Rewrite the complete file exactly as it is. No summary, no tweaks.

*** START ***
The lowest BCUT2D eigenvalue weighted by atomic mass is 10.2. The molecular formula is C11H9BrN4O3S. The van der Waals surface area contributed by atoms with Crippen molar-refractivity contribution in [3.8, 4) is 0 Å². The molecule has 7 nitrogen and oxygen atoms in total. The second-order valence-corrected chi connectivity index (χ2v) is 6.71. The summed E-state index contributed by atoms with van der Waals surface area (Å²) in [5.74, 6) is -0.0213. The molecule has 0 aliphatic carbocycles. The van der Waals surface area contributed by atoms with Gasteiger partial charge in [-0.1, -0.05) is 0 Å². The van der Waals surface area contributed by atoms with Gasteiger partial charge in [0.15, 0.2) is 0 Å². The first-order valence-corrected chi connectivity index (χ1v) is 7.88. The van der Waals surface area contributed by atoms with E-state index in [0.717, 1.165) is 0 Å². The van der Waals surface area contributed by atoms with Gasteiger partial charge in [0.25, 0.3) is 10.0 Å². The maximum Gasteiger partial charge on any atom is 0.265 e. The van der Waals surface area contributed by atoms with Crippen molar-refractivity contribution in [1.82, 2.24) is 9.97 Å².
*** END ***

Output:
The lowest BCUT2D eigenvalue weighted by atomic mass is 10.2. The molecular formula is C11H9BrN4O3S. The van der Waals surface area contributed by atoms with Crippen molar-refractivity contribution in [3.8, 4) is 0 Å². The molecule has 7 nitrogen and oxygen atoms in total. The second-order valence-corrected chi connectivity index (χ2v) is 6.71. The summed E-state index contributed by atoms with van der Waals surface area (Å²) in [5.74, 6) is -0.0213. The molecule has 0 aliphatic carbocycles. The van der Waals surface area contributed by atoms with Gasteiger partial charge in [-0.1, -0.05) is 0 Å². The van der Waals surface area contributed by atoms with Gasteiger partial charge in [0.15, 0.2) is 0 Å². The first-order valence-corrected chi connectivity index (χ1v) is 7.88. The van der Waals surface area contributed by atoms with E-state index in [0.717, 1.165) is 0 Å². The van der Waals surface area contributed by atoms with Gasteiger partial charge in [0.25, 0.3) is 10.0 Å². The maximum Gasteiger partial charge on any atom is 0.265 e. The van der Waals surface area contributed by atoms with Crippen molar-refractivity contribution in [1.82, 2.24) is 9.97 Å².